From what I have worked out in my small brain.

Everything sold in U.S. is taxed in US..
Everything sold abroad (E.U.) is put through an IP ringer so that's it's not taxed in any country apart from Ireland. It's taxed there at 0.005% or another criminally low number thanks to the head office being there in name only.
Apple are saying that the cash offshore is supposed to be taxed at the very high U.S. tax rate if and when they bring it home so in theory they are paying whatever the U.S. corporation tax is.. Just not whilst the cash is outside of the U.S.
[doublepost=1487681906][/doublepost]

This ruling is intended to extract the billions from the US Treasury and transfer it to the EU.

Bollox.
Just think how much cash the U.S. treasury would be bringing in if Apple were forced to bring that cash home?

And for any who say, "The government shouldn't be trusted with taxes, they just waste the cash". Apple are doing NOTHING with it.. That could be repairing roads, bridges, providing schools, hospitals etc...
Rating: 9 Votes
10 weeks ago

"You publish your tax return first, please."


Is the other poster
a. A huge tech corporation with dodgy tax dealings in Ireland?
b. Currently under investigation by the EU?

No? Didn't think so..

I'd also like to see Tim come clean on Apple's tax in Ireland and around the world for that matter.
Rating: 9 Votes
10 weeks ago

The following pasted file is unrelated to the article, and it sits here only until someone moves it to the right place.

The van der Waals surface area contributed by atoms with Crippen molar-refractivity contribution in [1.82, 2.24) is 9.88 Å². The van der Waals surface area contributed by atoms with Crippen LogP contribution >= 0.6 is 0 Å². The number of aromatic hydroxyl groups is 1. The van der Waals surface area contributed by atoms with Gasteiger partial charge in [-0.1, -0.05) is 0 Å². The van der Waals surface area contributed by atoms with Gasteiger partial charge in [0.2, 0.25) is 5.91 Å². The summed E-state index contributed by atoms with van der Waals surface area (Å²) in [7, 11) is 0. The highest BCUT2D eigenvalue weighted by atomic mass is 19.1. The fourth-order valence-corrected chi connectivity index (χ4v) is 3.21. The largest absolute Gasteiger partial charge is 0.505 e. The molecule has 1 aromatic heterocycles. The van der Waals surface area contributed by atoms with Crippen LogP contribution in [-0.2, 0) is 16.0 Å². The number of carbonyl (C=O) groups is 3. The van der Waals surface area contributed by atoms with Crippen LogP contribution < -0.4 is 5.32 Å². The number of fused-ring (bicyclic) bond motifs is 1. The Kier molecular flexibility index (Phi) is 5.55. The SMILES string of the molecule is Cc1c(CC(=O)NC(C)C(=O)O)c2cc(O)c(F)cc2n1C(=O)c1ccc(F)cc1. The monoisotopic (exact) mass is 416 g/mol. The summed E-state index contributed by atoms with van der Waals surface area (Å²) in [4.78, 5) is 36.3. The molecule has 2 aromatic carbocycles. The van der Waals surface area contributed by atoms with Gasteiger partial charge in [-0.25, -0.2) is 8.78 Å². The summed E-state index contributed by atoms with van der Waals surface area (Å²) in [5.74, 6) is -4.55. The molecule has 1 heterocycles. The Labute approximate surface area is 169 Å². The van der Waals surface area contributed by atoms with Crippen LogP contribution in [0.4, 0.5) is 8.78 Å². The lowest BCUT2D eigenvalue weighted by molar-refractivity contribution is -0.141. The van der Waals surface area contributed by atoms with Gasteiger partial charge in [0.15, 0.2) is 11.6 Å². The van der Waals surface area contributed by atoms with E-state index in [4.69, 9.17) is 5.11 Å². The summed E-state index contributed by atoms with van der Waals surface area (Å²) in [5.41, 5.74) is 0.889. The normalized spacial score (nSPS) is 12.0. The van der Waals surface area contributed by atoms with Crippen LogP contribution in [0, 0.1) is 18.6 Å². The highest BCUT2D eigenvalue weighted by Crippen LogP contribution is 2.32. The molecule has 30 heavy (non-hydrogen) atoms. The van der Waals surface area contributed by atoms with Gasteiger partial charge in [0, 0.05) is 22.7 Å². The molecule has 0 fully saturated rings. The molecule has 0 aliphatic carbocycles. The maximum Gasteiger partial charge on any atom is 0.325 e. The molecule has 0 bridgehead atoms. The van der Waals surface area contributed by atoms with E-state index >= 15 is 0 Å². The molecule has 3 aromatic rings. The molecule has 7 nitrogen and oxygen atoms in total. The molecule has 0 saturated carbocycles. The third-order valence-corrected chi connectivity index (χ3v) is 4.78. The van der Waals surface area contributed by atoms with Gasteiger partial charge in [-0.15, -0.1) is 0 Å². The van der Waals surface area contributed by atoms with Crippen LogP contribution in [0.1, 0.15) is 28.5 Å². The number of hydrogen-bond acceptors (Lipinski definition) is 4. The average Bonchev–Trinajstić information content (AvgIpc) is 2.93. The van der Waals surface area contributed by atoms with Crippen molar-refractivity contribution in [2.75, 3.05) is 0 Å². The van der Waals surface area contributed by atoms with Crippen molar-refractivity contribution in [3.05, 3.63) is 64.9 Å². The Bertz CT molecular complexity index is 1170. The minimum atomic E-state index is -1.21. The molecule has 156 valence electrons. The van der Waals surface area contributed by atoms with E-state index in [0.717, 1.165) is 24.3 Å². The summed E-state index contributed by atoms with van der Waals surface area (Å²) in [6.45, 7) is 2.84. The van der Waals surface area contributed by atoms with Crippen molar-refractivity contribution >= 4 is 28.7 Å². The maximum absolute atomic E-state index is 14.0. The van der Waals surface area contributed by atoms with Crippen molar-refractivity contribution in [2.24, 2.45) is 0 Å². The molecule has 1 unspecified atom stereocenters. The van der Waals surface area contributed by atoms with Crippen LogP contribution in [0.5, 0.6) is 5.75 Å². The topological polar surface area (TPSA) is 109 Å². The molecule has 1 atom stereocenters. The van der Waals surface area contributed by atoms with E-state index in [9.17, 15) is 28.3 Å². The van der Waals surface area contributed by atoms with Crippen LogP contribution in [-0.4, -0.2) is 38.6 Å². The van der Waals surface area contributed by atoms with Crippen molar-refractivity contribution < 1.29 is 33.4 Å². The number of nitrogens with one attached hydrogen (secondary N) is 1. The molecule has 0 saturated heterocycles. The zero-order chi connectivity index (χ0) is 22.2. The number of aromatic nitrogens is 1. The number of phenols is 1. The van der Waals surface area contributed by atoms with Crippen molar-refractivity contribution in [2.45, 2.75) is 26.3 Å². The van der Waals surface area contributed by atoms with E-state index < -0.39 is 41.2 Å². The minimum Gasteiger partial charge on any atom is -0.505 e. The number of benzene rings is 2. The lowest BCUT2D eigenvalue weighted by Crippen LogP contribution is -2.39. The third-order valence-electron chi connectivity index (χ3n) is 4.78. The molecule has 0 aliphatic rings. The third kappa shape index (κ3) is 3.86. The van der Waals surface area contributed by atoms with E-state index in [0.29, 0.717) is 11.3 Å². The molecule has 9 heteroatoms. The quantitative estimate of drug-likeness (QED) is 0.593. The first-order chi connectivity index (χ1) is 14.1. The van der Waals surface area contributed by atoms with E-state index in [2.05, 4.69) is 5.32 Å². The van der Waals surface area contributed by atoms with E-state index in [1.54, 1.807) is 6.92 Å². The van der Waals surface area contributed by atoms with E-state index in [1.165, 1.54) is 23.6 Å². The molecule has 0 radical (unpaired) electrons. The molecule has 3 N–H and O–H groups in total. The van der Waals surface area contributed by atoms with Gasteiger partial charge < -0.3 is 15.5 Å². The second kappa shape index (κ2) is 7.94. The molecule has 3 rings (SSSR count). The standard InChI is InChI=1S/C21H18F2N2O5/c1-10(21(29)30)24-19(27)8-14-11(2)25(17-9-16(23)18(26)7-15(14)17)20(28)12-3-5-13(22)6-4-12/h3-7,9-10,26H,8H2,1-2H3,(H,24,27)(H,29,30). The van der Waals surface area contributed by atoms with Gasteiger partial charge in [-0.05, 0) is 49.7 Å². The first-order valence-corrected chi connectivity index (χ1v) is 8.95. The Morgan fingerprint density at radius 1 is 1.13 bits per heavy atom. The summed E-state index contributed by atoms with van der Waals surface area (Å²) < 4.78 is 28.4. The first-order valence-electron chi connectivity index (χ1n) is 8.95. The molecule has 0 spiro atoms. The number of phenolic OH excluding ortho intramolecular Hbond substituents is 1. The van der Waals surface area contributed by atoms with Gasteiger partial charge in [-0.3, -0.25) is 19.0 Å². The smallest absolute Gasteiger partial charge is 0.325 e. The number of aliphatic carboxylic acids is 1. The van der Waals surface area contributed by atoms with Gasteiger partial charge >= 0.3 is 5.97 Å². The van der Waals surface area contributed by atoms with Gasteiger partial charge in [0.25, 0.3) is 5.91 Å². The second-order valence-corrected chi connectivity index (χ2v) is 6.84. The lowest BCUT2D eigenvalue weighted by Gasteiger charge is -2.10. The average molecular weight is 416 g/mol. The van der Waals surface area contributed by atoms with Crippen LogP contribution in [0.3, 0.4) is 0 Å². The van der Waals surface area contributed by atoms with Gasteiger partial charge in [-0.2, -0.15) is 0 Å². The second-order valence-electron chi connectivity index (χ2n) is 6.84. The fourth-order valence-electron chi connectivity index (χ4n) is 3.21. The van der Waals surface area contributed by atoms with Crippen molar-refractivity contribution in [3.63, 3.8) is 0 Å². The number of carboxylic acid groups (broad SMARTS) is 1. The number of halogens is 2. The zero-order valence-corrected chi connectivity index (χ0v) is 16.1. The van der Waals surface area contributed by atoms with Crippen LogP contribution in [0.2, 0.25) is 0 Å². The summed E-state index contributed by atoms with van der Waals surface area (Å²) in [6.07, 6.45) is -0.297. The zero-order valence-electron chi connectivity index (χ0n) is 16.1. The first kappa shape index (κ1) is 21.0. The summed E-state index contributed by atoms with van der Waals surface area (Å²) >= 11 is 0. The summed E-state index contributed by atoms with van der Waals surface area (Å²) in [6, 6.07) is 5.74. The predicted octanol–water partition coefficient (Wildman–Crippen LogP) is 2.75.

If I have to pay my taxes then so do you Apple.
Rating: 7 Votes
10 weeks ago
If the profits were attibuted by Apple to the U.S. and accordingly taxed in the U.S. I side with Apple on this point. If the profits were originally attributed to Ireland it's a different story but it would be like Apple telling U.S. tax autorithies they need to get taxed in Ireland and EU authorities they need to get taxed in the U.S...
Rating: 6 Votes
10 weeks ago
I'm happy to see Apple being called out on this sort of thing...but I don't see why Ireland should be the ones getting a $13b bonus when they are effectively co-conspirators!

Back taxes should be paid across the countries where Apple derived the income. "Profit-driving activities" is not R&D, it's selling the results of that R&D. You can do all the US-based R&D you want, it's selling those products to customers all around the world that results in a profit.
Rating: 6 Votes
10 weeks ago
What are the "routine functions" that are carried out in Ireland? Isn't this where all of Apple's EU sales are derived? - i.e. it's a shop, and if so, shouldn't the tax rate be equivalent to any other shop trading in Ireland?

I should perhaps add: I don't know if the above scheme would result in more or less tax than Apple currently pays in Ireland. Does anyone here have any information on that?
Rating: 5 Votes
10 weeks ago

Instead of trying to cloud the waters Tim, how about coming clean on what tax rate you actually pay?
No, didn't think so...

Apple's tax rate is a matter of public record. Look it up if you really want to know. Tim's PERSONAL tax rate on HIS income is irrelevant here, and I think you darn well know it.
[doublepost=1487680164][/doublepost]

If I have to pay my taxes then so do you Apple.

You realize that there is no debate that Apple paid their taxes, Right? Nobody is questioning that they paid their taxes... except idiots who don't read past headlines and subheads.
Rating: 5 Votes
10 weeks ago

You publish your tax return first, please.

I'm not a public company and I was referring to Apples Tax rate, not Tims although I could have made it clear.
Nor do I do tax 'avoidance/reduction (tomato/tomato)' schemes
Rating: 5 Votes